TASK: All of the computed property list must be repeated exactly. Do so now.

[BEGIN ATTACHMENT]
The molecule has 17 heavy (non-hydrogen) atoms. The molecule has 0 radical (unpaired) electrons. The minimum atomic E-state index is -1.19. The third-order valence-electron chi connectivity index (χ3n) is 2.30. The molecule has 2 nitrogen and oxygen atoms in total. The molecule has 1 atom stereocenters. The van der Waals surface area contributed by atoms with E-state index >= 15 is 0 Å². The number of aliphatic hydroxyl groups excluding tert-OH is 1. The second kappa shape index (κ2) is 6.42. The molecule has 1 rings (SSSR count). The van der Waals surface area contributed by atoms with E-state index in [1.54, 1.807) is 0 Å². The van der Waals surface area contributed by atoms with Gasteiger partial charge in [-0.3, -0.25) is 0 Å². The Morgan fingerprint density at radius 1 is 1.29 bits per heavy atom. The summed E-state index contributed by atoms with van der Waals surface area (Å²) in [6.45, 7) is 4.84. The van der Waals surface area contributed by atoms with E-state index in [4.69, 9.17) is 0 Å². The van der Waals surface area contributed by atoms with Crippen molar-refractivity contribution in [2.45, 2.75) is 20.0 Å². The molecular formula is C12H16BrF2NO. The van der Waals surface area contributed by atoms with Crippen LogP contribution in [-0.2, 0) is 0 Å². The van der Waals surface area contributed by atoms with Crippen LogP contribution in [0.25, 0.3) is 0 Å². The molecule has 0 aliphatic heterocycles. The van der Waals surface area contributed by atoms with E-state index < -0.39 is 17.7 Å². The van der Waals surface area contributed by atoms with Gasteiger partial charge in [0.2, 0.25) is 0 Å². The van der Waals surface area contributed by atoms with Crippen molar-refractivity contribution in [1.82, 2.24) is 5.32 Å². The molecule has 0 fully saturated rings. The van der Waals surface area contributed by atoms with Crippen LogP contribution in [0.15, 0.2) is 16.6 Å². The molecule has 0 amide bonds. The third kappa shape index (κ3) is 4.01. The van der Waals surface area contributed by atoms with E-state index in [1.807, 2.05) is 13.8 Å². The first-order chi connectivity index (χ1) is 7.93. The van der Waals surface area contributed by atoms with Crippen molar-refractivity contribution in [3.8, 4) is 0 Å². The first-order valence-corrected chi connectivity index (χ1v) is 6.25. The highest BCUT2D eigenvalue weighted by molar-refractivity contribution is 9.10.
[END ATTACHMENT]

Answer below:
The molecule has 17 heavy (non-hydrogen) atoms. The molecule has 0 radical (unpaired) electrons. The minimum atomic E-state index is -1.19. The third-order valence-electron chi connectivity index (χ3n) is 2.30. The molecule has 2 nitrogen and oxygen atoms in total. The molecule has 1 atom stereocenters. The van der Waals surface area contributed by atoms with E-state index >= 15 is 0 Å². The number of aliphatic hydroxyl groups excluding tert-OH is 1. The second kappa shape index (κ2) is 6.42. The molecule has 1 rings (SSSR count). The van der Waals surface area contributed by atoms with E-state index in [1.54, 1.807) is 0 Å². The van der Waals surface area contributed by atoms with Gasteiger partial charge in [-0.3, -0.25) is 0 Å². The Morgan fingerprint density at radius 1 is 1.29 bits per heavy atom. The summed E-state index contributed by atoms with van der Waals surface area (Å²) in [6.45, 7) is 4.84. The van der Waals surface area contributed by atoms with E-state index in [4.69, 9.17) is 0 Å². The van der Waals surface area contributed by atoms with Crippen molar-refractivity contribution in [2.45, 2.75) is 20.0 Å². The molecular formula is C12H16BrF2NO. The van der Waals surface area contributed by atoms with Crippen LogP contribution in [-0.2, 0) is 0 Å². The van der Waals surface area contributed by atoms with Crippen LogP contribution in [0.25, 0.3) is 0 Å². The molecule has 0 aliphatic heterocycles. The van der Waals surface area contributed by atoms with E-state index < -0.39 is 17.7 Å². The van der Waals surface area contributed by atoms with Gasteiger partial charge in [0.2, 0.25) is 0 Å². The van der Waals surface area contributed by atoms with Crippen molar-refractivity contribution in [1.82, 2.24) is 5.32 Å². The molecule has 0 fully saturated rings. The van der Waals surface area contributed by atoms with Crippen LogP contribution in [0.15, 0.2) is 16.6 Å². The molecule has 0 amide bonds. The third kappa shape index (κ3) is 4.01. The van der Waals surface area contributed by atoms with E-state index in [1.807, 2.05) is 13.8 Å². The first-order chi connectivity index (χ1) is 7.93. The van der Waals surface area contributed by atoms with Crippen molar-refractivity contribution in [3.8, 4) is 0 Å². The first-order valence-corrected chi connectivity index (χ1v) is 6.25. The highest BCUT2D eigenvalue weighted by molar-refractivity contribution is 9.10.